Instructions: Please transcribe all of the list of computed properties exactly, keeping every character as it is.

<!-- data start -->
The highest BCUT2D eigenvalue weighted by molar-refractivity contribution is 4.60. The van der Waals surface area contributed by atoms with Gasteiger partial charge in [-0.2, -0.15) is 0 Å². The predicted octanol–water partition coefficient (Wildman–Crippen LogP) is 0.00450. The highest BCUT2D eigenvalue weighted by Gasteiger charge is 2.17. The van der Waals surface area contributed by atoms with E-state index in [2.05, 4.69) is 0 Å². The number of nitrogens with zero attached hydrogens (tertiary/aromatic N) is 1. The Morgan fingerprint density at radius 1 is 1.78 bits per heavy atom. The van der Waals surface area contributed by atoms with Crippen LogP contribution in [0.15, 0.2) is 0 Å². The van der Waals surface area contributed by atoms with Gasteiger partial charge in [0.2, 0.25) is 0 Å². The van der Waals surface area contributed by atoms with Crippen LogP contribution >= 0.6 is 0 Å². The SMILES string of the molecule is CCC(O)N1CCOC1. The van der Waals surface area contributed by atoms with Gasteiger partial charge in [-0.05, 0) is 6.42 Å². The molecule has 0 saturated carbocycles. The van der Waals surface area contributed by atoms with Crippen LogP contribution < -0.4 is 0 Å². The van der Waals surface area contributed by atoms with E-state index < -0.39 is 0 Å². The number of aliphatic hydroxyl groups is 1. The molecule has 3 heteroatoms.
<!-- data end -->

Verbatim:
The highest BCUT2D eigenvalue weighted by molar-refractivity contribution is 4.60. The van der Waals surface area contributed by atoms with Gasteiger partial charge in [-0.2, -0.15) is 0 Å². The predicted octanol–water partition coefficient (Wildman–Crippen LogP) is 0.00450. The highest BCUT2D eigenvalue weighted by Gasteiger charge is 2.17. The van der Waals surface area contributed by atoms with E-state index in [2.05, 4.69) is 0 Å². The number of nitrogens with zero attached hydrogens (tertiary/aromatic N) is 1. The Morgan fingerprint density at radius 1 is 1.78 bits per heavy atom. The van der Waals surface area contributed by atoms with Crippen LogP contribution in [0.15, 0.2) is 0 Å². The van der Waals surface area contributed by atoms with Gasteiger partial charge in [0.2, 0.25) is 0 Å². The van der Waals surface area contributed by atoms with Crippen LogP contribution >= 0.6 is 0 Å². The SMILES string of the molecule is CCC(O)N1CCOC1. The van der Waals surface area contributed by atoms with Gasteiger partial charge in [-0.05, 0) is 6.42 Å². The molecule has 0 saturated carbocycles. The van der Waals surface area contributed by atoms with Crippen LogP contribution < -0.4 is 0 Å². The van der Waals surface area contributed by atoms with E-state index < -0.39 is 0 Å². The number of aliphatic hydroxyl groups is 1. The molecule has 3 heteroatoms.